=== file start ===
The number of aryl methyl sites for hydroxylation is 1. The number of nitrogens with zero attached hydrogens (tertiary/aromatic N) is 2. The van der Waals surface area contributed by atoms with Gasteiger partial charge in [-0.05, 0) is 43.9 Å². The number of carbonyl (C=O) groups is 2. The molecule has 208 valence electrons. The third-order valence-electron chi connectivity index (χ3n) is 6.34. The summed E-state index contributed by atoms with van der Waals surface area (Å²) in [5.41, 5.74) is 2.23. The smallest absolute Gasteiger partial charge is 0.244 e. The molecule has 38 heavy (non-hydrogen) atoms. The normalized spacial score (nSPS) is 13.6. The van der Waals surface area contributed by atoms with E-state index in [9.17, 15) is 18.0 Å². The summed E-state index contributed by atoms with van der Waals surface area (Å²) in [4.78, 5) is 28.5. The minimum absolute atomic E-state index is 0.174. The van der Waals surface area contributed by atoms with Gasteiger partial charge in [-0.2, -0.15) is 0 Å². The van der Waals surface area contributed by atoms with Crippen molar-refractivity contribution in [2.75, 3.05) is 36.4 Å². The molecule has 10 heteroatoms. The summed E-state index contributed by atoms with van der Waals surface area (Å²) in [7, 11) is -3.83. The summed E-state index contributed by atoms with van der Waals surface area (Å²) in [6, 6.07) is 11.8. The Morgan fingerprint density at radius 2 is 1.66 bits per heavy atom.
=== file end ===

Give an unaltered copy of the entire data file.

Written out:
The number of aryl methyl sites for hydroxylation is 1. The number of nitrogens with zero attached hydrogens (tertiary/aromatic N) is 2. The van der Waals surface area contributed by atoms with Gasteiger partial charge in [-0.05, 0) is 43.9 Å². The number of carbonyl (C=O) groups is 2. The molecule has 208 valence electrons. The third-order valence-electron chi connectivity index (χ3n) is 6.34. The summed E-state index contributed by atoms with van der Waals surface area (Å²) in [5.41, 5.74) is 2.23. The smallest absolute Gasteiger partial charge is 0.244 e. The molecule has 38 heavy (non-hydrogen) atoms. The normalized spacial score (nSPS) is 13.6. The van der Waals surface area contributed by atoms with E-state index in [9.17, 15) is 18.0 Å². The summed E-state index contributed by atoms with van der Waals surface area (Å²) in [4.78, 5) is 28.5. The minimum absolute atomic E-state index is 0.174. The van der Waals surface area contributed by atoms with Gasteiger partial charge in [-0.2, -0.15) is 0 Å². The van der Waals surface area contributed by atoms with Crippen molar-refractivity contribution in [2.75, 3.05) is 36.4 Å². The molecule has 10 heteroatoms. The summed E-state index contributed by atoms with van der Waals surface area (Å²) in [7, 11) is -3.83. The summed E-state index contributed by atoms with van der Waals surface area (Å²) in [6, 6.07) is 11.8. The Morgan fingerprint density at radius 2 is 1.66 bits per heavy atom.